This time, there are plenty of them. At five, our tot has plenty of her own feelings about the upcoming move which involves a new house, a new school, a new nanny, a new just about everything…and it also involves a lot of questions people have for her about how she feels about going “home”. Except for in her mind, her home is here. Her house is here…Her life is here.
It’s been difficult, compounded by the fact that with this particular move we’ve signed up for the slow, regional train through the changes. On one hand, it’s given us much more time to exit slowly, to enjoy all of our favorite things a while longer. But as her forest school class has moved out to their summer school location (we go year round), and as friends tick off for vacation one by one, most not returning until after our departure, and as her favorite teachers do the same, it brings a lot of feelings regarding the change to the surface on almost a daily basis. For her, and honestly, for me too.
We’ll get our adventures here on the page when we can…I think I might have underestimated how hard the good-byes might be for everyone. But while there are a few tears, it doesn’t mean that there aren’t a lot of laughs and adventures and trips and friends and beach days…and perhaps one too many nights of “let’s have ice cream for dinner”… But we wouldn’t have it any other way.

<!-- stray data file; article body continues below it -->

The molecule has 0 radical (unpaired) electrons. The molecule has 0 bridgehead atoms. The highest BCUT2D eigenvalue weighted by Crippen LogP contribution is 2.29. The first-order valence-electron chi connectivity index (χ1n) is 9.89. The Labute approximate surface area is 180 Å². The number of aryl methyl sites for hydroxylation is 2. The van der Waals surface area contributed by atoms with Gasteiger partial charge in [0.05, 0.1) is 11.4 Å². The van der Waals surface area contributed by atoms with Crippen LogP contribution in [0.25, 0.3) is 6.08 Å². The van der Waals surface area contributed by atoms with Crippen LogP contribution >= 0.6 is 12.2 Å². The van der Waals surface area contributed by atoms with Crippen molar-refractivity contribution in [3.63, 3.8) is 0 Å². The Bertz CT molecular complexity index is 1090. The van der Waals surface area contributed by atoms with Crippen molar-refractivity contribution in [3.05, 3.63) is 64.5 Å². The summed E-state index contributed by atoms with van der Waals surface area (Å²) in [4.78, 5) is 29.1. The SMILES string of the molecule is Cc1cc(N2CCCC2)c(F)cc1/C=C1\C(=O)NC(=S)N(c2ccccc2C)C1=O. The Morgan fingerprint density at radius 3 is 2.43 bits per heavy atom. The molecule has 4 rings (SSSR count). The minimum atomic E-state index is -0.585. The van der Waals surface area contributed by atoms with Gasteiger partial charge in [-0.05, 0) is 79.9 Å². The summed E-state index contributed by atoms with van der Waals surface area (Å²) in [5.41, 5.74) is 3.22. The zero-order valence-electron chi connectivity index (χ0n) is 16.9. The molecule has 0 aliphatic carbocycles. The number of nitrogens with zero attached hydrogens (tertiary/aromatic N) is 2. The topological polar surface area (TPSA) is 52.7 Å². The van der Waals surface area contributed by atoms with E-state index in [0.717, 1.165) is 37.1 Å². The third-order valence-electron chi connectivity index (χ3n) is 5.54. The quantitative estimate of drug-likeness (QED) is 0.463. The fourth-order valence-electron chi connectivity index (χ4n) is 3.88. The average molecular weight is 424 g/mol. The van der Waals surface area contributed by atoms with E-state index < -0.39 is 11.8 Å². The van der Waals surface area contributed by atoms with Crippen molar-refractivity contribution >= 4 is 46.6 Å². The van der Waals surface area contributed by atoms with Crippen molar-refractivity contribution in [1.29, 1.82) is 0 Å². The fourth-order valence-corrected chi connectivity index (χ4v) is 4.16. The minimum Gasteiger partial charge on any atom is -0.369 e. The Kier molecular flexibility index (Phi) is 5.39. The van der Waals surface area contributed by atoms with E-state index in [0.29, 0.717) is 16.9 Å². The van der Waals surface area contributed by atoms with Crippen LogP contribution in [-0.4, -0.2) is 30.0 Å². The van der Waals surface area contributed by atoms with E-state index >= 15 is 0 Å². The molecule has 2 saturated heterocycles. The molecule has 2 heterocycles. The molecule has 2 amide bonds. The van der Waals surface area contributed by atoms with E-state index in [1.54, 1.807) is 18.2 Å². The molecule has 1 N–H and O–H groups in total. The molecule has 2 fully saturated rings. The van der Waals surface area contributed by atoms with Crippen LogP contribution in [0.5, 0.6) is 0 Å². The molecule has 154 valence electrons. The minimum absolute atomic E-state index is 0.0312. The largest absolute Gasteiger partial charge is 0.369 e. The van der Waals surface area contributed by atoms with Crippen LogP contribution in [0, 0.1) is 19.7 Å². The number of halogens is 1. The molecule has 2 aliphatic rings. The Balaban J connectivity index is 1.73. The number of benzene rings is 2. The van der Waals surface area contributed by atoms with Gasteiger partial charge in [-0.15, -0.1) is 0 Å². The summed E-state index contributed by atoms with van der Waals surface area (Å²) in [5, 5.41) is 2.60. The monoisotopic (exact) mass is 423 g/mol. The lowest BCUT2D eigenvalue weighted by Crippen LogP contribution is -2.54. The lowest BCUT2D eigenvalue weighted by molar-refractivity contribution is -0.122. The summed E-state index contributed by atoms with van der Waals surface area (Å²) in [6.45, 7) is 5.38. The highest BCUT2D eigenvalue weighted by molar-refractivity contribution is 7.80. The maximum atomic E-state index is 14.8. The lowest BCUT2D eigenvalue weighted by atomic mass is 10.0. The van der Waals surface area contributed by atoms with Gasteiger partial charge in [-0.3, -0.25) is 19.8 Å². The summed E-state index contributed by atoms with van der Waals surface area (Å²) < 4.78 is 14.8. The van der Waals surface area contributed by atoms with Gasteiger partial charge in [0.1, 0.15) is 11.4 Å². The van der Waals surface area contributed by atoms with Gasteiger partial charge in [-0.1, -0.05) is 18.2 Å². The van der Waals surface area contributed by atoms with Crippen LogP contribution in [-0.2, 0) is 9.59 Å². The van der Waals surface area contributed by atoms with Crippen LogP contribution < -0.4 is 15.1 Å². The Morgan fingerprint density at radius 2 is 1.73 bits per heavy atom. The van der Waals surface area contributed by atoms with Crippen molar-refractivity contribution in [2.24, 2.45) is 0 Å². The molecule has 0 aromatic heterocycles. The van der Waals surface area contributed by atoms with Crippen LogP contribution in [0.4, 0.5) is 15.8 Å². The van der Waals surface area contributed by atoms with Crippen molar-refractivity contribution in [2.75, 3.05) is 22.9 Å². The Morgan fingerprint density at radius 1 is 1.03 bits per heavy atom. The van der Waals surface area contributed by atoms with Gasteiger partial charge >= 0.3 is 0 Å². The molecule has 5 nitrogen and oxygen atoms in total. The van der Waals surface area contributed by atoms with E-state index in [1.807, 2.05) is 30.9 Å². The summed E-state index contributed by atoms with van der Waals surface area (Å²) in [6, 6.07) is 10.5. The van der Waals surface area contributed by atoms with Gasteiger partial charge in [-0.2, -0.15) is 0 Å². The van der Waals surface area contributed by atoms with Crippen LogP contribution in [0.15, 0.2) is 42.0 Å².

You know she really does love a good princess dress…despite the forest and the boots and the dirt and the bugs. Which is why she couldn’t have been more excited a few weeks ago to attend a “princess party”, hosted by one of her classmates, last week to celebrate a birthday.I wrote about uncanny marriage of the forest school persona and the princess before, but their peaceful coexistence continues.
I used to be afraid of the princess thing, thinking that even if we got too close to the glittered and sparkled tulle that it might catch on like a wildfire, or a virus. But I have to say I wholeheartedly don’t mind anymore. I even bought her this particular dress (and the wreath and the matching shoes to go with it). I’m an enabler now, I suppose…And she’s not the only one… one of the things I’ve noticed is while the girls at the school love to get dirty, and throw sand, and make mud pies and play with dump trucks and you name it, there is still a bit of natural gravitation towards all things delicate and sparkly. Not all of them, and not all the time. And frankly, I’ve seen some of the boys run around with a head wreath on with the best of them too….it’s okay to make space for some of those feelings. After all, who isn’t drawn in by a little bit of magic or a little bit of fairy tale ? I don’t think it’s sad that girls – or boys – want to be part of them…I think it’s sad when we stop believing in them altogether.
A couple of weeks ago, I posted a summertime guide to Denmark, specifically if you are in and around Copenhagen. While it’s not exclusively for children’s activities, since this is Denmark, most of them are indeed child friendly. If you think summer days in Denmark or Copenhagen are on the menu for you this year, take a look – maybe it will give you a few fun ideas !